A different pair of the competition acts played at 4.30pm, for three days, in the Zet P Te arts venue's frontal café bar (its name derived from the Polish for Tobacco Processing Plant, this Old Town space's former incarnation). It's situated in an area that's entirely devoted to restaurants, cafés, and a prodigiously stocked craft ale bar, all of these in converted premises, still boasting the distressed exteriors of their pasts. One or two of the bands might have veered too close to bland pop, or romantically formal jazz, but there were several real contenders here, offering some varied stylistic tendencies...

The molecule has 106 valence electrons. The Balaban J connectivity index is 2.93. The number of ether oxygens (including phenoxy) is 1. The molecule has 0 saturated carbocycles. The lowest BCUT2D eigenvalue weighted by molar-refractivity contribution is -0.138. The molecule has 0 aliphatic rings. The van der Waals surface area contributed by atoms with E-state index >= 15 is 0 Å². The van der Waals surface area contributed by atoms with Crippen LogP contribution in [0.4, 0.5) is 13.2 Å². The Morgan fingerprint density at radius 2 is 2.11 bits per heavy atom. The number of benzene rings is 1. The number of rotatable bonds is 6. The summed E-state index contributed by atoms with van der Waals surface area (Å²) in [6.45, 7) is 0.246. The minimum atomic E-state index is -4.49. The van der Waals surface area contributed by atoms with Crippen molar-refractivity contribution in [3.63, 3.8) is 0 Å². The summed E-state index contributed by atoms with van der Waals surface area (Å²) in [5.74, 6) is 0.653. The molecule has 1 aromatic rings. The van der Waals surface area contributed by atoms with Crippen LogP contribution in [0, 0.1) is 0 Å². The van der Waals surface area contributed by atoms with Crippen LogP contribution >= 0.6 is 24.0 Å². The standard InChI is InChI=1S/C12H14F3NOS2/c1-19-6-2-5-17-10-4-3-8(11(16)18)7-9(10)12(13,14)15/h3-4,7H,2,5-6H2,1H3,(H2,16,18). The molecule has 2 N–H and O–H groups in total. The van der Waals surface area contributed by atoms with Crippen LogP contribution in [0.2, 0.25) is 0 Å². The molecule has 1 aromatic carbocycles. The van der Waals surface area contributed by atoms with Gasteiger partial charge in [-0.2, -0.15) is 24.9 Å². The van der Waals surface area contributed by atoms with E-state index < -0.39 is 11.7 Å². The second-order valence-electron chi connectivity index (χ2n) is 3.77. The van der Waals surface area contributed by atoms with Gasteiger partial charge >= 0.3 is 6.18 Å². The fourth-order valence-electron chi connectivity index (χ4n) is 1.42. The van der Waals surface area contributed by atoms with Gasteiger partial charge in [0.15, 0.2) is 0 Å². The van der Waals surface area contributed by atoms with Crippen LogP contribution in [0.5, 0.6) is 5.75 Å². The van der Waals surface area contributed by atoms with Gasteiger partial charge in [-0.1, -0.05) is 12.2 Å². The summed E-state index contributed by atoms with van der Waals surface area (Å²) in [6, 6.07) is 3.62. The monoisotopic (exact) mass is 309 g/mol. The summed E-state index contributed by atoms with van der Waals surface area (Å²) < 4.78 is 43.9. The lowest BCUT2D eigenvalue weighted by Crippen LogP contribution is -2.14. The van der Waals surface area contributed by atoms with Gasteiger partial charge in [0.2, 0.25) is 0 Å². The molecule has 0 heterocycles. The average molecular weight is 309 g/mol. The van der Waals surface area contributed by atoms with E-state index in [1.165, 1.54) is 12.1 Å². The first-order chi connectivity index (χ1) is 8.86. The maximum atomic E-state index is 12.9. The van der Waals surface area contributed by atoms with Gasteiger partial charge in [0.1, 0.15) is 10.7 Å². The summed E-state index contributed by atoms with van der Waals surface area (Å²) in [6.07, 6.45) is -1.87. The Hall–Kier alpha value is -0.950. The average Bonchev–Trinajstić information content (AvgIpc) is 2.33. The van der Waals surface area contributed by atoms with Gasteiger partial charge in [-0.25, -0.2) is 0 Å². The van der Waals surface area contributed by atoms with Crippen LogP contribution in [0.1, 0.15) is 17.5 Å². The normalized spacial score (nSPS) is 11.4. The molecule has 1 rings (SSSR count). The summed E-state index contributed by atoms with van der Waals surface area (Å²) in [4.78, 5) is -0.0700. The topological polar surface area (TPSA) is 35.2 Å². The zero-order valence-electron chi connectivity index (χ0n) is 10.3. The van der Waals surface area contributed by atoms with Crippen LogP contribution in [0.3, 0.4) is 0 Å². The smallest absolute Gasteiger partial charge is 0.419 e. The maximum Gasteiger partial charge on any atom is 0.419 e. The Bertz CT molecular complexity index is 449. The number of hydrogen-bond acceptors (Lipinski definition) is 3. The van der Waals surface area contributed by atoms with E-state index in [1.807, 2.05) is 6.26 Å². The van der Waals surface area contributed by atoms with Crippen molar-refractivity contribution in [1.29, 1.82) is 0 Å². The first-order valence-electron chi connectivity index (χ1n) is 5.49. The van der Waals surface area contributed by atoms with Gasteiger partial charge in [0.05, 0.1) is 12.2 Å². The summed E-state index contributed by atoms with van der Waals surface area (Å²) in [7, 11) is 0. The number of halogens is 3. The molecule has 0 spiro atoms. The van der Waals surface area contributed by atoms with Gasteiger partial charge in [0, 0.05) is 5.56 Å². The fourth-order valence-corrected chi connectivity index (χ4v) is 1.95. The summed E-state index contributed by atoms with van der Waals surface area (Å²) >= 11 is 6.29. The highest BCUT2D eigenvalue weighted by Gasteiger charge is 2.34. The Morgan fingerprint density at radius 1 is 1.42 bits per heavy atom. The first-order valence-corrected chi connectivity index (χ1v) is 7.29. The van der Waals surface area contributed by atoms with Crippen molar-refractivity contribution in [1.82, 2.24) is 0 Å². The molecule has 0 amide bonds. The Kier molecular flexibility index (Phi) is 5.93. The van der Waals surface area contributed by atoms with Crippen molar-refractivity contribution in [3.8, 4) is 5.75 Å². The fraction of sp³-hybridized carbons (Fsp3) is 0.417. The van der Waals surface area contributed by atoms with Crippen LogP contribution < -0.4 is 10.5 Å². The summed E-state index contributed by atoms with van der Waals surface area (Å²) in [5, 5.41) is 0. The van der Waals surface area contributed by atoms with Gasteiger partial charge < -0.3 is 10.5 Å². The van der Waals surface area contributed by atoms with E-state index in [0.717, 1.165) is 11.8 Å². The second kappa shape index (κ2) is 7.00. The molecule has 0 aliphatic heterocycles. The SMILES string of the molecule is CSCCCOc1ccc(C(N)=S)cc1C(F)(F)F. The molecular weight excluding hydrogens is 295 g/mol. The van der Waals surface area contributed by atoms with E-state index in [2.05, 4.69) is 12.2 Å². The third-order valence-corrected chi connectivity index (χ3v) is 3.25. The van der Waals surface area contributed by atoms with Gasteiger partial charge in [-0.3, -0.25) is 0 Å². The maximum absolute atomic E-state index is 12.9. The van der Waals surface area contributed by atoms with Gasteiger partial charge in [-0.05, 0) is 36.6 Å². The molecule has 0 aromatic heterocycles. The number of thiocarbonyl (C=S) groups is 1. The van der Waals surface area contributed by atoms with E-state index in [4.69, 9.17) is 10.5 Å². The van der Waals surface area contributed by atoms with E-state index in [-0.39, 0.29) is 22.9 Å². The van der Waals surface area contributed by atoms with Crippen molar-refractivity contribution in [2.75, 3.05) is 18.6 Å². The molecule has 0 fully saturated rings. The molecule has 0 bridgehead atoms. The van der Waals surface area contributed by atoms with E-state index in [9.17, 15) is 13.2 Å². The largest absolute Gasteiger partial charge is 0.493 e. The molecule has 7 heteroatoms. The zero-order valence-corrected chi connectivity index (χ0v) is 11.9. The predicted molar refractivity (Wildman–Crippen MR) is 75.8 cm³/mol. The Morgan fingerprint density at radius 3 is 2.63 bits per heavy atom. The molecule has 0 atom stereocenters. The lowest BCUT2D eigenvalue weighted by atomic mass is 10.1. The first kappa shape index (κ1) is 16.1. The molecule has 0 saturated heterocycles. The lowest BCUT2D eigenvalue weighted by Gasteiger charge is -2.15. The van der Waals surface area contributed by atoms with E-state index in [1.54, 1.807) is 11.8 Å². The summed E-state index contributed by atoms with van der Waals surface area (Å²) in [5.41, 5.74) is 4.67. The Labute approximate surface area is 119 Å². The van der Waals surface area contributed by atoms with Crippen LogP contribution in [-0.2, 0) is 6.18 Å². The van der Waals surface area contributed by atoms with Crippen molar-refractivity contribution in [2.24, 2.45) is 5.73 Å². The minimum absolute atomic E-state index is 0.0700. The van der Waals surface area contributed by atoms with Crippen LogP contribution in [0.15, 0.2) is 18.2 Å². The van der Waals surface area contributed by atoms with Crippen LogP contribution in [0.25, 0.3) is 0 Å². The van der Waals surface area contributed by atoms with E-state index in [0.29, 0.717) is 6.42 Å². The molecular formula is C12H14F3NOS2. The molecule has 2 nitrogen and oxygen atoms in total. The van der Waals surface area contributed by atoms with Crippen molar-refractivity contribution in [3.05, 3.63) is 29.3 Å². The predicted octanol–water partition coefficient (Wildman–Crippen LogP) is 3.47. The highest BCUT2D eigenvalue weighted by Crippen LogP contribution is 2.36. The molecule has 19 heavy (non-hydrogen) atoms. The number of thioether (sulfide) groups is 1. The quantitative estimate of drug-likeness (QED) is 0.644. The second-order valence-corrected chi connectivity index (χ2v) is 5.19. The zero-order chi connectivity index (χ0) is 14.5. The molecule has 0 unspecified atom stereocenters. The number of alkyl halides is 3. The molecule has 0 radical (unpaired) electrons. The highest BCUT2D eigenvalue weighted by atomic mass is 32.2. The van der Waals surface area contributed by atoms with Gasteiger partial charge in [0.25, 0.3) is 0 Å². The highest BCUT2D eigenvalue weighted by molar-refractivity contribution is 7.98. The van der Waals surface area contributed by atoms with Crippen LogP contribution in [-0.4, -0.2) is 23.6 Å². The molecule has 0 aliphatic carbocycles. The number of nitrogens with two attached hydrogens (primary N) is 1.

Organic Noises displayed a central influence of Armenian folk music, with Zofia Trystula-Hovhannisyan specialising in traditional blown instruments the duduk and zurna, along with the more common oboe. The rest of the sextet played violin, keyboards, guitar, bass and drums, ending up with a folk-rock-jazz fusion. Their sound could be described as Eastern Fairport, but slanted a touch more towards progressive rock, once guitarist Robert Wiercioch opened up his solo (each band tended to play only three numbers, not stepping over the 30 minute threshold). Joanna Chudyba offered a deeply resonant, chorused violin solo, as Armenian folk slipped towards the native Polish tradition, via a Krzysztof Komeda theme. As their third song struck, the Organic Noises emphasis tilted yet again, this time towards a straighter, bordering-on-metal sound.